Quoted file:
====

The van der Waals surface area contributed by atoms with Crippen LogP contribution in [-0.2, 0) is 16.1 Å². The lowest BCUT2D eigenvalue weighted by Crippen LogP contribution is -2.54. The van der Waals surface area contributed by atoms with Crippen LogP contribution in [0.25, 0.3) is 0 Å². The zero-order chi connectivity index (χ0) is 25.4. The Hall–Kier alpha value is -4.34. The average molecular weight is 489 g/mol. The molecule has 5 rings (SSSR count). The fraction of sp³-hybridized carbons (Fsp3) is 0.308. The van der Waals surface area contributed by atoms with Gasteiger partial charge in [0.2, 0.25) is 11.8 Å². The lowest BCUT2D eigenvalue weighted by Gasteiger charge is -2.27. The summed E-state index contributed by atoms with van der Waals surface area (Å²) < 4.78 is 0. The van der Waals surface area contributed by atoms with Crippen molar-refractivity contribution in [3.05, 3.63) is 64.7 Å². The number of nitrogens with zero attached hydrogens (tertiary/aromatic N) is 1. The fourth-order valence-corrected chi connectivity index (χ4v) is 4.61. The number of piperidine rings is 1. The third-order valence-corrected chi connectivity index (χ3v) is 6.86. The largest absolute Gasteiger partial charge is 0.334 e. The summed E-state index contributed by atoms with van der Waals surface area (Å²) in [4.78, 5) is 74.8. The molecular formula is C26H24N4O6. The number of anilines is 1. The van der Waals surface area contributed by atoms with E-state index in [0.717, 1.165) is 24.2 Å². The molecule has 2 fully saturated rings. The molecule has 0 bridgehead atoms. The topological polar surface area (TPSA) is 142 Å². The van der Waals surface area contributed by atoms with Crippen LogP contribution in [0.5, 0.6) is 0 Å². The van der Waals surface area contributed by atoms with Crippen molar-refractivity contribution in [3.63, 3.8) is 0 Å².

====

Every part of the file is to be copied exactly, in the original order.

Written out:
The van der Waals surface area contributed by atoms with Crippen LogP contribution in [-0.2, 0) is 16.1 Å². The lowest BCUT2D eigenvalue weighted by Crippen LogP contribution is -2.54. The van der Waals surface area contributed by atoms with Crippen LogP contribution in [0.25, 0.3) is 0 Å². The zero-order chi connectivity index (χ0) is 25.4. The Hall–Kier alpha value is -4.34. The average molecular weight is 489 g/mol. The molecule has 5 rings (SSSR count). The fraction of sp³-hybridized carbons (Fsp3) is 0.308. The van der Waals surface area contributed by atoms with Gasteiger partial charge in [0.2, 0.25) is 11.8 Å². The lowest BCUT2D eigenvalue weighted by Gasteiger charge is -2.27. The summed E-state index contributed by atoms with van der Waals surface area (Å²) < 4.78 is 0. The van der Waals surface area contributed by atoms with Crippen molar-refractivity contribution in [3.05, 3.63) is 64.7 Å². The number of nitrogens with zero attached hydrogens (tertiary/aromatic N) is 1. The fourth-order valence-corrected chi connectivity index (χ4v) is 4.61. The number of piperidine rings is 1. The third-order valence-corrected chi connectivity index (χ3v) is 6.86. The largest absolute Gasteiger partial charge is 0.334 e. The summed E-state index contributed by atoms with van der Waals surface area (Å²) in [4.78, 5) is 74.8. The molecular formula is C26H24N4O6. The number of anilines is 1. The van der Waals surface area contributed by atoms with E-state index in [0.717, 1.165) is 24.2 Å². The molecule has 2 fully saturated rings. The molecule has 0 bridgehead atoms. The topological polar surface area (TPSA) is 142 Å². The van der Waals surface area contributed by atoms with Crippen LogP contribution in [0.5, 0.6) is 0 Å². The van der Waals surface area contributed by atoms with Crippen molar-refractivity contribution in [3.63, 3.8) is 0 Å².